Moreover, in many sūtras such as the Fortunate Aeon and King of Samādhi, numerous gateways to bodhisattva activity are listed, such as the samādhi of extending equality and so on, but they are all included within this progressive samādhi.
As regards the necessity for meditating on these two, without the meditation on all aspects, in which one meditates on the emptiness of all phenomena, one could not abandon the two obscurations together with the habitual tendencies and attain awakening with its realization of the equality of all phenomena. Whereas without the progressive cultivation in which one gains mastery over all knowable phenomena during the post-meditation, one could not attain omniscience itself, in which making evident just a single undefiling quality causes all such qualities to manifest. This is equivalent to what is said in the Sublime Continuum:
The purification of the adventitious afflictions,
Is said to be, in short, the result
Of non-conceptual wisdom.
The definitive attainment of the dharmakāya
That is endowed with the supreme of all aspects,
Is shown to be the result of wisdom
Of the ensuing attainment [i.e. post-meditation].
To put it very simply, these two [applications] constitute the ultimate practice of the Mahāyāna and are causes for attaining the ultimate two kāyas of a buddha. They therefore incorporate a plethora of qualities, such as emptiness and compassion, wisdom and skilful means, the paths and bhūmis, the paths of seeing and cultivation, wisdom and samādhi, abandonment and realization, the nature and multiplicity of things, the dharmakāya and rūpakāya, and so on. According to some they are of a single essential nature; while others say they are similar, or differ in extent, or are related as cause and effect. This is all a matter for further investigation.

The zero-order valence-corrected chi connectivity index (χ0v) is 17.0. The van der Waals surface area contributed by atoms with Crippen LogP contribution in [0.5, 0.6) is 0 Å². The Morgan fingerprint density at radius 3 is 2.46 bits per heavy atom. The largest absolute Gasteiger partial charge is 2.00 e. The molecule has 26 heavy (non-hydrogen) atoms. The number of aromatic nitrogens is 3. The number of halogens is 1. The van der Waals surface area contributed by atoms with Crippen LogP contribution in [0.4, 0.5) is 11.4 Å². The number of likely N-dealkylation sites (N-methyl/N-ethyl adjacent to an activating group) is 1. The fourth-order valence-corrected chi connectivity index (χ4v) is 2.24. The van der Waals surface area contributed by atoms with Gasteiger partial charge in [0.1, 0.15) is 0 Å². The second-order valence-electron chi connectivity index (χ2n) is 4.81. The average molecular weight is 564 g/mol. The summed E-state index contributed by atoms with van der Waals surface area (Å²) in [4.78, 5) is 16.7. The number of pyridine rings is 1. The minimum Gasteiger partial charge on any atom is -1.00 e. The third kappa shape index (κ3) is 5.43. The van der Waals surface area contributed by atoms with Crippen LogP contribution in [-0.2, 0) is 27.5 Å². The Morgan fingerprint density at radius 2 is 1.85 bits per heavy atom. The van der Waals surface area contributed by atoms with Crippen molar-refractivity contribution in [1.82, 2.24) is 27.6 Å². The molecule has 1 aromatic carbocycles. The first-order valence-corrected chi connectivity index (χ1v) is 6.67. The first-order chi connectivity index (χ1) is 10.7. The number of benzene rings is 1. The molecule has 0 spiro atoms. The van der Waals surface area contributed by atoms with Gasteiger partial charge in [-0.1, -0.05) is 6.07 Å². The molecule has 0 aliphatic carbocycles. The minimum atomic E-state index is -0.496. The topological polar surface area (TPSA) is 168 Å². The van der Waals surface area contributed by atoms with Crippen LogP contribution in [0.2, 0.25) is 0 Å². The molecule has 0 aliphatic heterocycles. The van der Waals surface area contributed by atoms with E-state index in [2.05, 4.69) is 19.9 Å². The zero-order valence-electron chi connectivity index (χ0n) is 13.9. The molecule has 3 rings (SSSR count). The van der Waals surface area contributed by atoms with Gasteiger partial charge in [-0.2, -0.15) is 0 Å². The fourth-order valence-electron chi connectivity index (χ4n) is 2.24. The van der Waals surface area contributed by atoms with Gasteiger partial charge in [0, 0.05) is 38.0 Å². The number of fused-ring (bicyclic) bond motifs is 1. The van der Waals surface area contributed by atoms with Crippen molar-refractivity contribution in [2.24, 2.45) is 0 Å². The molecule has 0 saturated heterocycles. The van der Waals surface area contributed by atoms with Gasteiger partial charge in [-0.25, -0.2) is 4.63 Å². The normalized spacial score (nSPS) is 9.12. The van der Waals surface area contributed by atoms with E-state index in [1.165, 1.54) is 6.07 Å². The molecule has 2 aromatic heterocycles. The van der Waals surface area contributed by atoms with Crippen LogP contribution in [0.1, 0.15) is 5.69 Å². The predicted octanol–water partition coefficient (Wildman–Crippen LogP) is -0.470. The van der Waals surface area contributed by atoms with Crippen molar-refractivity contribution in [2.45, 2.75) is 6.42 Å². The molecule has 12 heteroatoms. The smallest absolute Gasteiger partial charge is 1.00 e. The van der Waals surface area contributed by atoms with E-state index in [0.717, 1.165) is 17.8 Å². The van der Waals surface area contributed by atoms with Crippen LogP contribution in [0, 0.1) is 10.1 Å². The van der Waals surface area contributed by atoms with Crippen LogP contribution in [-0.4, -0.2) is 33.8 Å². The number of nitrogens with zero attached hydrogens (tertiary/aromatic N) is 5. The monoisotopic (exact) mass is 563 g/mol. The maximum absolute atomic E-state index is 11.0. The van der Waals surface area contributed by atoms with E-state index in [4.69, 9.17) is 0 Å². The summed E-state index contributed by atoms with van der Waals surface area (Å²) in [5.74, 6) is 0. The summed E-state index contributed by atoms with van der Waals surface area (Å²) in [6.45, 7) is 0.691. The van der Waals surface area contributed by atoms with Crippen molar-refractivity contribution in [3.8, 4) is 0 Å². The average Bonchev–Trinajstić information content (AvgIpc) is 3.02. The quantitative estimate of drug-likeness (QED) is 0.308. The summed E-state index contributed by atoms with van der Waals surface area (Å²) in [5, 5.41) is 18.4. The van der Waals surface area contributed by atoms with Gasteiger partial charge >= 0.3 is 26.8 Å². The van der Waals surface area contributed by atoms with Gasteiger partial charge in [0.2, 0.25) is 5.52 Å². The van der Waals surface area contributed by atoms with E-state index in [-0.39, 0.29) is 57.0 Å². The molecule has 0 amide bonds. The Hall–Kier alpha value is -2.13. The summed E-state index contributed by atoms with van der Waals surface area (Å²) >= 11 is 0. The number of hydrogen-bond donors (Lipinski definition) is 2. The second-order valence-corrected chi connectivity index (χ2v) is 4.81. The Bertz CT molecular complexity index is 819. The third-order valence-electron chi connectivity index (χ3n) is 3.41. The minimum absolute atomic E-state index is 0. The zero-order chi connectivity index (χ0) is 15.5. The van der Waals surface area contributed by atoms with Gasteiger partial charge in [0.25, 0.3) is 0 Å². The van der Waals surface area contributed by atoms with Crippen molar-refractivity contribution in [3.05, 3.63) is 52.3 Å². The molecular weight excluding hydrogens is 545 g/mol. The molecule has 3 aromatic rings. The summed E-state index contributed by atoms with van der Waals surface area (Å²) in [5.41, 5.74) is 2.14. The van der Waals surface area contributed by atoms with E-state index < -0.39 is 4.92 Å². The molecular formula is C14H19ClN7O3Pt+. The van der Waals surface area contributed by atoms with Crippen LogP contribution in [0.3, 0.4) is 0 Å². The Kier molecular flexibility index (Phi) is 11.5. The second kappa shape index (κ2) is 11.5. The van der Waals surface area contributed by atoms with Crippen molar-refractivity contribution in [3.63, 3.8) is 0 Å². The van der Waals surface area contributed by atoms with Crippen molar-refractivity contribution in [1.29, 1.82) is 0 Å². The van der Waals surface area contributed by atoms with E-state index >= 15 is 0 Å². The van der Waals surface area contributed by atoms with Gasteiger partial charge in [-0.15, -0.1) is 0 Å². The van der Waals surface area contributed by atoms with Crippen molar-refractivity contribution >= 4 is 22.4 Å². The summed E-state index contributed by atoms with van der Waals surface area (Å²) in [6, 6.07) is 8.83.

On the [paths of] accumulation and joining, one’s mind is still caught up in clinging to reality and one is not yet freed from karma and the afflictions, so it is necessary to meditate primarily on emptiness and [the application of] all aspects. Then, having reached the bhūmis, one primarily works to secure others’ welfare and thus mainly practises the progressive meditation that is the cause of the wisdom of omniscience. This is why it is said that having reached the culmination one practises the progressive meditation, and also why it is said, “Their culmination and their sequence...” That is how this point should be explained.
Some people say that teachings that reveal profound emptiness, which is sky-like, free from complexity and beyond the ordinary mind, are for supreme individuals, such as the noble ones; whereas sūtras of the final turning and their commentaries, which are concerned with conduct, are for beginners. Such claims do not correspond to the tradition of the victorious buddhas and their bodhisattva heirs. What, for instance, would be the point of explaining the taste of treacle to someone who already has a mouth full of treacle? Or of arranging an elaborate feast for a newborn baby? Likewise, why explain the profound truth to noble beings who have already realized that truth for themselves? Anyone who has not realized the intrinsic nature of reality on the path of seeing and not become accustomed to the samādhis of the path of cultivation, let alone the vast activities of the bodhisattvas who have reached inconceivable liberation, will not yet be able to train in the genuine six pāramitās. As it is said:
When factors incompatible with generosity have declined,